Watching the development of language skills in a young toddler is probably one of my favorite parts about having kids. You can have your chubby baby legs, your sweet baby snuggles, your first giggles – for me, nothing beats a kid trying to figure out how to say something and getting it completely wrong in the process.
Emily was actually pretty good at speaking articulately, but she had a few words that took forever for her to figure out how to say properly. My favorites were:
I can still clearly remember the day that she said octopus correctly. I’m not much of a sentimentalist – while most of my mommy friends cried when their littles starting crawling/walking/whatever-ing, I was dancing happily in the street because it meant that baby phase was finally almost over. But I’ll admit my heart broke a little that day. And again and again – every time she “masters” another word she’s been jumbling up for years.
Julia’s a few months away from 3 years old now, and of course has her own list of mispronounced words. A few of those favorites are:
- liberry (library)
- Mana (instead of Nana)
- Ponpob (Spongebob)
- Cocka-cocka-doo (what a “wooster” says)
Julia used to say “beebug” instead of ladybug. She has a pair of ladybug boots, and she would walk around the house talking about her “beebug boots” every time she put them on. Then one day Emily decided to teach her the right way to say it, and that was it. Beebug was gone forever. Admittedly, I think I got a little upset at Emily for it – I felt like she’d erased something that was mine. Of course I immediately told her the other words that she’s not allowed to correct. Who wants a well-articulated 3-year old?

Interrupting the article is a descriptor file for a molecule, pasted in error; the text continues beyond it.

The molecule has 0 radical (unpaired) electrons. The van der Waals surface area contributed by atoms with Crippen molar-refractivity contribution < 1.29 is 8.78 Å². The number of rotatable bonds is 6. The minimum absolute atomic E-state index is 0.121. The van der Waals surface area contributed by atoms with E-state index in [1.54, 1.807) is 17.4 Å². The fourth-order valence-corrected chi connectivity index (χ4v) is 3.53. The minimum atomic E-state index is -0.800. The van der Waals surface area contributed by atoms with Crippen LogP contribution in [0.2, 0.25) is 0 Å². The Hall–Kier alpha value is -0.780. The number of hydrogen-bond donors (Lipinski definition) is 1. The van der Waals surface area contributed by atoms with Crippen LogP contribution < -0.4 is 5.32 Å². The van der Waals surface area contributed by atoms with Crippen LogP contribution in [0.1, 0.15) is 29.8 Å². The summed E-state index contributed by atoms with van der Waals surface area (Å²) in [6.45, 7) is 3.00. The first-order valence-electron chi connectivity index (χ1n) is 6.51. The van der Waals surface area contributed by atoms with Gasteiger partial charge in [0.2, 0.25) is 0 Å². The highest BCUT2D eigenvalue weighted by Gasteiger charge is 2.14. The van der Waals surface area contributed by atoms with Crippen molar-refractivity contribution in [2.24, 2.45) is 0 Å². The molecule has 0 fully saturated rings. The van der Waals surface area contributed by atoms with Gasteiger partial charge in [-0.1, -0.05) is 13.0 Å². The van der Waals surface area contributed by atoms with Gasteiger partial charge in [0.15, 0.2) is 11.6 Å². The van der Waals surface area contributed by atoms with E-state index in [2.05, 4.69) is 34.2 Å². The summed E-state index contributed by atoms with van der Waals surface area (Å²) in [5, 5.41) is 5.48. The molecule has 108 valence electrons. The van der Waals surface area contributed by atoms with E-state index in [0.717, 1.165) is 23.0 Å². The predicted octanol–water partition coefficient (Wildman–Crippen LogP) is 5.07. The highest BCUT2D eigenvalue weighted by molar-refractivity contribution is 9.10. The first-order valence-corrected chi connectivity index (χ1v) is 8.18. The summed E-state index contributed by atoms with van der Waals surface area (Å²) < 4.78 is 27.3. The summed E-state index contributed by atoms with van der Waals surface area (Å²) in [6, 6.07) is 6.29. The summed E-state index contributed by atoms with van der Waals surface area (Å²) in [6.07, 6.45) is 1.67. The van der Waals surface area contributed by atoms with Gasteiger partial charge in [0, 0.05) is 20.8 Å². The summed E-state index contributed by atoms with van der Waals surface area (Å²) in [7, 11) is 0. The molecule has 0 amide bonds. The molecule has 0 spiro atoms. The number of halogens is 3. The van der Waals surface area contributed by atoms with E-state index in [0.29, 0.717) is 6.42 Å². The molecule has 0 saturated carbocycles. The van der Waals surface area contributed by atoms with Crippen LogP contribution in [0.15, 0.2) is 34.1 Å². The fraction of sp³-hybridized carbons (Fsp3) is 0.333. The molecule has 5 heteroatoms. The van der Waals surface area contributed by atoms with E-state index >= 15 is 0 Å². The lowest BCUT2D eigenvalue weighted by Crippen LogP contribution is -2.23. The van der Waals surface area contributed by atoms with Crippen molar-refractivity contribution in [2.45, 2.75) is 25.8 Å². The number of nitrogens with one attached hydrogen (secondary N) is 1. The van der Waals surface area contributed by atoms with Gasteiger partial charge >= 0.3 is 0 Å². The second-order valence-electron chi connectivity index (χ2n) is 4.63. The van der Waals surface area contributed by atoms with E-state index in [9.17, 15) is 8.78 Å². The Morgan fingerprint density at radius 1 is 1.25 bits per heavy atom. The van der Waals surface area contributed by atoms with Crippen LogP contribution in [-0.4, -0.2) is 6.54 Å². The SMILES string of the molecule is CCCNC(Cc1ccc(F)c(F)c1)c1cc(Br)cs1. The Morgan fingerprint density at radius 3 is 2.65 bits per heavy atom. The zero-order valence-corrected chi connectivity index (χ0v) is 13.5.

Julia has major problems with her initial s-blends and her digraphs though. So school is “cool,” spider is “pider,” cholcolate is “socklate,” and chicken is “sicken.” You get the idea. It gets pretty funny sometimes, especially when you try to repeat what Julia says the way she said it – she gets really angry because she hears it correctly when she says the word, but incorrectly when we say it exactly the way she just did.
For example, she can’t say the word Squinkies (a toy she likes to play with), instead it comes out as Kinkies. A typical conversation goes like this:
Julia: Mommy, I want to play kinkies. (Squinkies)
Me: Oh, you want to play Kinkies?
Julia: No, I said KINKIES Mommy.
Me: Yes, Kinkies. We can play with those if you like.
Julia: NO! Not kinkies… KINKIES!
Me: Yes, Julia, I heard you. Kinkies.
Julia: Like this Mommy. Say kink, now say ees.
Me: Squink… ees
Julia: Good job, Mommy. You did it.
After we get it out of our system we always echo back the correct way so that she’ll hear it correctly. I don’t want her to be asking her friends to play Kinkies when she’s older. But for now, this stuff cracks us up.